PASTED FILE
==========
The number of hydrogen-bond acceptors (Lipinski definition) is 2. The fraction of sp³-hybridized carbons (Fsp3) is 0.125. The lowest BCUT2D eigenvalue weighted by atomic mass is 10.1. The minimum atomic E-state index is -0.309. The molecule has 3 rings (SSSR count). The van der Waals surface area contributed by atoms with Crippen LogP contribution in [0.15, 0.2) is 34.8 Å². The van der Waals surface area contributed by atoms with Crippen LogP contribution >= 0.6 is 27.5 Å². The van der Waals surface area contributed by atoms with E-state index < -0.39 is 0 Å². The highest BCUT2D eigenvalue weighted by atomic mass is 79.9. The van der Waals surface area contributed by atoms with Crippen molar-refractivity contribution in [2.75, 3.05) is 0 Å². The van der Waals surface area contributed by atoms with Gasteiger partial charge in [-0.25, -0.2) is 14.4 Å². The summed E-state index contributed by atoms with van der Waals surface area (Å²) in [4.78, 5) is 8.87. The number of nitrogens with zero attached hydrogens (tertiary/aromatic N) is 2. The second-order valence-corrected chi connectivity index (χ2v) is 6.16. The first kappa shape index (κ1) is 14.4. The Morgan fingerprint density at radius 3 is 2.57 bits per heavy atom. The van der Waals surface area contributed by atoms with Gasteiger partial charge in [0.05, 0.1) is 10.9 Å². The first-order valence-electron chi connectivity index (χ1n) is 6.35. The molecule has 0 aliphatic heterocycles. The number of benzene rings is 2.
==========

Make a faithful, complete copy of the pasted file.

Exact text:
The number of hydrogen-bond acceptors (Lipinski definition) is 2. The fraction of sp³-hybridized carbons (Fsp3) is 0.125. The lowest BCUT2D eigenvalue weighted by atomic mass is 10.1. The minimum atomic E-state index is -0.309. The molecule has 3 rings (SSSR count). The van der Waals surface area contributed by atoms with Crippen LogP contribution in [0.15, 0.2) is 34.8 Å². The van der Waals surface area contributed by atoms with Crippen LogP contribution >= 0.6 is 27.5 Å². The van der Waals surface area contributed by atoms with E-state index < -0.39 is 0 Å². The highest BCUT2D eigenvalue weighted by atomic mass is 79.9. The van der Waals surface area contributed by atoms with Crippen molar-refractivity contribution in [2.75, 3.05) is 0 Å². The van der Waals surface area contributed by atoms with Gasteiger partial charge in [-0.25, -0.2) is 14.4 Å². The summed E-state index contributed by atoms with van der Waals surface area (Å²) in [4.78, 5) is 8.87. The number of nitrogens with zero attached hydrogens (tertiary/aromatic N) is 2. The second-order valence-corrected chi connectivity index (χ2v) is 6.16. The first kappa shape index (κ1) is 14.4. The Morgan fingerprint density at radius 3 is 2.57 bits per heavy atom. The van der Waals surface area contributed by atoms with Gasteiger partial charge in [0.05, 0.1) is 10.9 Å². The first-order valence-electron chi connectivity index (χ1n) is 6.35. The molecule has 0 aliphatic heterocycles. The number of benzene rings is 2.